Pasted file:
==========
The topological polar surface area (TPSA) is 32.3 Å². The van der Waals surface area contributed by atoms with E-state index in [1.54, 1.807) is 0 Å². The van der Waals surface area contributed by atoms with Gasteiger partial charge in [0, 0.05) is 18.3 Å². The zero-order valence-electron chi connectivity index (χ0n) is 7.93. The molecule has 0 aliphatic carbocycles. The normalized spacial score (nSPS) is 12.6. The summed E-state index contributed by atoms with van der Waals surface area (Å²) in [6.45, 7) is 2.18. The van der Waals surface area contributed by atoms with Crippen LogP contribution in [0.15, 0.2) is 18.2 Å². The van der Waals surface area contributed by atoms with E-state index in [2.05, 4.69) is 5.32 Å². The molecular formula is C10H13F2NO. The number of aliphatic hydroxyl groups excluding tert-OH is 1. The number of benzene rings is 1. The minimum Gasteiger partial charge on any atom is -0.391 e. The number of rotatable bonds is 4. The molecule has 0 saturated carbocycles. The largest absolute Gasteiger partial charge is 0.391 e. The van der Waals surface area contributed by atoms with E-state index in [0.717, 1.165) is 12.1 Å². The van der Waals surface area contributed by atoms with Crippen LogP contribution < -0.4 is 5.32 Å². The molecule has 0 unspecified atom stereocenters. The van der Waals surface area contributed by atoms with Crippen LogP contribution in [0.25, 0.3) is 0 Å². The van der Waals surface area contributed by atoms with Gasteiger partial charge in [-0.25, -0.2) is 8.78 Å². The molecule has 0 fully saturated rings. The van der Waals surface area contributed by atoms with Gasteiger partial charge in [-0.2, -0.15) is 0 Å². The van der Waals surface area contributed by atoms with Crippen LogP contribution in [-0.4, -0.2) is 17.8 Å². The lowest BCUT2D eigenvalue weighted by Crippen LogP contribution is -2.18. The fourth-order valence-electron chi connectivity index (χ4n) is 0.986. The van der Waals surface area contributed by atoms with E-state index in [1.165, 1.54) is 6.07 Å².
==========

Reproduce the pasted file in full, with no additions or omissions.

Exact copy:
The topological polar surface area (TPSA) is 32.3 Å². The van der Waals surface area contributed by atoms with E-state index in [1.54, 1.807) is 0 Å². The van der Waals surface area contributed by atoms with Gasteiger partial charge in [0, 0.05) is 18.3 Å². The zero-order valence-electron chi connectivity index (χ0n) is 7.93. The molecule has 0 aliphatic carbocycles. The normalized spacial score (nSPS) is 12.6. The summed E-state index contributed by atoms with van der Waals surface area (Å²) in [6.45, 7) is 2.18. The van der Waals surface area contributed by atoms with Crippen LogP contribution in [0.15, 0.2) is 18.2 Å². The van der Waals surface area contributed by atoms with E-state index in [2.05, 4.69) is 5.32 Å². The molecular formula is C10H13F2NO. The number of aliphatic hydroxyl groups excluding tert-OH is 1. The number of benzene rings is 1. The minimum Gasteiger partial charge on any atom is -0.391 e. The number of rotatable bonds is 4. The molecule has 0 saturated carbocycles. The largest absolute Gasteiger partial charge is 0.391 e. The van der Waals surface area contributed by atoms with E-state index in [0.717, 1.165) is 12.1 Å². The van der Waals surface area contributed by atoms with Crippen LogP contribution < -0.4 is 5.32 Å². The molecule has 0 unspecified atom stereocenters. The van der Waals surface area contributed by atoms with Crippen LogP contribution in [0.25, 0.3) is 0 Å². The van der Waals surface area contributed by atoms with Gasteiger partial charge in [-0.25, -0.2) is 8.78 Å². The molecule has 0 fully saturated rings. The van der Waals surface area contributed by atoms with Gasteiger partial charge in [-0.2, -0.15) is 0 Å². The van der Waals surface area contributed by atoms with Crippen LogP contribution in [-0.4, -0.2) is 17.8 Å². The lowest BCUT2D eigenvalue weighted by Crippen LogP contribution is -2.18. The fourth-order valence-electron chi connectivity index (χ4n) is 0.986. The van der Waals surface area contributed by atoms with E-state index in [1.165, 1.54) is 6.07 Å².